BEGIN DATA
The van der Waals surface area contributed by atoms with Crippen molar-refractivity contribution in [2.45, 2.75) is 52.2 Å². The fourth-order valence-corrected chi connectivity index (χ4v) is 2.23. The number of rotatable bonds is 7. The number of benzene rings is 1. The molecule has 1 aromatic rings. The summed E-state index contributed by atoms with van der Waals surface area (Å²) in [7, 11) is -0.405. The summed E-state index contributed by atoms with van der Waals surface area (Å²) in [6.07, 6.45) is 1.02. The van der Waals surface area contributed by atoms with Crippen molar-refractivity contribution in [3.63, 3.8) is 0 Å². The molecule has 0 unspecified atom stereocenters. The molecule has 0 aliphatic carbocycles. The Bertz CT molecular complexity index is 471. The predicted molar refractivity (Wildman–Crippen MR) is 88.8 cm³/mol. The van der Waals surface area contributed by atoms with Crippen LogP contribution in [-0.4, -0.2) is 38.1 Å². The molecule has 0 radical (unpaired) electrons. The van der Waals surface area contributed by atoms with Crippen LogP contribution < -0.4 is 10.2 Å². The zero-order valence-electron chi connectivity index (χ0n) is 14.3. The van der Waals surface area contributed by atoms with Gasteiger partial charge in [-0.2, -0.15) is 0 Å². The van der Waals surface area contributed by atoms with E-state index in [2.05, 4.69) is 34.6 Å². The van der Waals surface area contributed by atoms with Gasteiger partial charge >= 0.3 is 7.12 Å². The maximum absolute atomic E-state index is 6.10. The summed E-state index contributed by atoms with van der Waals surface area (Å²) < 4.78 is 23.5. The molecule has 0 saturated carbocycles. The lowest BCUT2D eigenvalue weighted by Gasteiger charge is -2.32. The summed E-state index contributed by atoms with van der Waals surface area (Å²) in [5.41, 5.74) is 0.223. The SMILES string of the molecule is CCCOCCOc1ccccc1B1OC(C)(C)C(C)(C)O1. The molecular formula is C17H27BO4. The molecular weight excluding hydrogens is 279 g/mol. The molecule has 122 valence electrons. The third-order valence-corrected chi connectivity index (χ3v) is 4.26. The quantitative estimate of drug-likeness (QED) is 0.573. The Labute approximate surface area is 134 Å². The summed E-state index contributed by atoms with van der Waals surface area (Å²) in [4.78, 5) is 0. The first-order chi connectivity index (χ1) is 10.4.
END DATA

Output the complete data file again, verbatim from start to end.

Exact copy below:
The van der Waals surface area contributed by atoms with Crippen molar-refractivity contribution in [2.45, 2.75) is 52.2 Å². The fourth-order valence-corrected chi connectivity index (χ4v) is 2.23. The number of rotatable bonds is 7. The number of benzene rings is 1. The molecule has 1 aromatic rings. The summed E-state index contributed by atoms with van der Waals surface area (Å²) in [7, 11) is -0.405. The summed E-state index contributed by atoms with van der Waals surface area (Å²) in [6.07, 6.45) is 1.02. The van der Waals surface area contributed by atoms with Crippen molar-refractivity contribution in [3.63, 3.8) is 0 Å². The molecule has 0 unspecified atom stereocenters. The molecule has 0 aliphatic carbocycles. The Bertz CT molecular complexity index is 471. The predicted molar refractivity (Wildman–Crippen MR) is 88.8 cm³/mol. The van der Waals surface area contributed by atoms with Crippen LogP contribution in [-0.4, -0.2) is 38.1 Å². The molecule has 0 radical (unpaired) electrons. The van der Waals surface area contributed by atoms with Crippen LogP contribution < -0.4 is 10.2 Å². The zero-order valence-electron chi connectivity index (χ0n) is 14.3. The van der Waals surface area contributed by atoms with Gasteiger partial charge in [-0.2, -0.15) is 0 Å². The van der Waals surface area contributed by atoms with E-state index in [2.05, 4.69) is 34.6 Å². The van der Waals surface area contributed by atoms with Gasteiger partial charge >= 0.3 is 7.12 Å². The maximum absolute atomic E-state index is 6.10. The summed E-state index contributed by atoms with van der Waals surface area (Å²) < 4.78 is 23.5. The molecule has 0 saturated carbocycles. The lowest BCUT2D eigenvalue weighted by Gasteiger charge is -2.32. The summed E-state index contributed by atoms with van der Waals surface area (Å²) in [5.41, 5.74) is 0.223. The SMILES string of the molecule is CCCOCCOc1ccccc1B1OC(C)(C)C(C)(C)O1. The molecular formula is C17H27BO4. The molecular weight excluding hydrogens is 279 g/mol. The molecule has 122 valence electrons. The third-order valence-corrected chi connectivity index (χ3v) is 4.26. The quantitative estimate of drug-likeness (QED) is 0.573. The Labute approximate surface area is 134 Å². The summed E-state index contributed by atoms with van der Waals surface area (Å²) in [4.78, 5) is 0. The first-order chi connectivity index (χ1) is 10.4.